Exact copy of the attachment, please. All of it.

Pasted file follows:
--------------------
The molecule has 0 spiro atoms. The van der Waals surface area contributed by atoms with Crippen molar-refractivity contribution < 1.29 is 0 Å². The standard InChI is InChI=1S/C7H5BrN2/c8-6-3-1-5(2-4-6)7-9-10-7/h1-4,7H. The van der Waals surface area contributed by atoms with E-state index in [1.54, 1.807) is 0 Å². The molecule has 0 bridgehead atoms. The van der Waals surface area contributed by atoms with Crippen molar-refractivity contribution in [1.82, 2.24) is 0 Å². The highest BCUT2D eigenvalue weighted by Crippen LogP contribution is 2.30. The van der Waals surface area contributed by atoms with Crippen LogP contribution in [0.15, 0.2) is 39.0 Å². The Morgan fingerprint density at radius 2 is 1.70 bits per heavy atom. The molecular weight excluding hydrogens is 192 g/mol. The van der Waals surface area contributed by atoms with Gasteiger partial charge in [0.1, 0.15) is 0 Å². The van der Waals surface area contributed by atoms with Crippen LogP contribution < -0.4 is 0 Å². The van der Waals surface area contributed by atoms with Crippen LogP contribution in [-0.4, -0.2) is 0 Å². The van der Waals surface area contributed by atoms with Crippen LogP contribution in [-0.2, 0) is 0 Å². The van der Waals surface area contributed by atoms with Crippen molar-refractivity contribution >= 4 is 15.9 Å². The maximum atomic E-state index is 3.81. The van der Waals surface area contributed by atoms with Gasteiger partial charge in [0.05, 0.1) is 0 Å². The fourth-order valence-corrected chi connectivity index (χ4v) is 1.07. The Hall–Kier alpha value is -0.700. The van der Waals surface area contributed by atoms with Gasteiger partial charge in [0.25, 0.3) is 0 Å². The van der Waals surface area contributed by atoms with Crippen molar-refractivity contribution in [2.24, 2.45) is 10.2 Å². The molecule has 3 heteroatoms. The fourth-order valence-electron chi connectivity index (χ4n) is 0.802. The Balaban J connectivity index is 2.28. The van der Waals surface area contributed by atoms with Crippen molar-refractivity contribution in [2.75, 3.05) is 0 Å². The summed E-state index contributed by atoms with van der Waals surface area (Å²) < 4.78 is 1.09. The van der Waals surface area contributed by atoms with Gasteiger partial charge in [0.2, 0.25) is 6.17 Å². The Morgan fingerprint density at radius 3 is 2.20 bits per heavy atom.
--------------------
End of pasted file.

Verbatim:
The molecule has 0 spiro atoms. The van der Waals surface area contributed by atoms with Crippen molar-refractivity contribution < 1.29 is 0 Å². The standard InChI is InChI=1S/C7H5BrN2/c8-6-3-1-5(2-4-6)7-9-10-7/h1-4,7H. The van der Waals surface area contributed by atoms with E-state index in [1.54, 1.807) is 0 Å². The molecule has 0 bridgehead atoms. The van der Waals surface area contributed by atoms with Crippen molar-refractivity contribution in [1.82, 2.24) is 0 Å². The highest BCUT2D eigenvalue weighted by Crippen LogP contribution is 2.30. The van der Waals surface area contributed by atoms with Crippen LogP contribution in [0.15, 0.2) is 39.0 Å². The Morgan fingerprint density at radius 2 is 1.70 bits per heavy atom. The molecular weight excluding hydrogens is 192 g/mol. The van der Waals surface area contributed by atoms with Gasteiger partial charge in [0.1, 0.15) is 0 Å². The van der Waals surface area contributed by atoms with Crippen LogP contribution < -0.4 is 0 Å². The van der Waals surface area contributed by atoms with Crippen LogP contribution in [-0.4, -0.2) is 0 Å². The van der Waals surface area contributed by atoms with Crippen LogP contribution in [-0.2, 0) is 0 Å². The van der Waals surface area contributed by atoms with Crippen molar-refractivity contribution >= 4 is 15.9 Å². The maximum atomic E-state index is 3.81. The van der Waals surface area contributed by atoms with Gasteiger partial charge in [0.05, 0.1) is 0 Å². The fourth-order valence-corrected chi connectivity index (χ4v) is 1.07. The Hall–Kier alpha value is -0.700. The van der Waals surface area contributed by atoms with Gasteiger partial charge in [0.25, 0.3) is 0 Å². The van der Waals surface area contributed by atoms with Crippen molar-refractivity contribution in [2.24, 2.45) is 10.2 Å². The molecule has 3 heteroatoms. The fourth-order valence-electron chi connectivity index (χ4n) is 0.802. The Balaban J connectivity index is 2.28. The van der Waals surface area contributed by atoms with Crippen molar-refractivity contribution in [2.75, 3.05) is 0 Å². The summed E-state index contributed by atoms with van der Waals surface area (Å²) < 4.78 is 1.09. The van der Waals surface area contributed by atoms with Gasteiger partial charge in [0.2, 0.25) is 6.17 Å². The Morgan fingerprint density at radius 3 is 2.20 bits per heavy atom.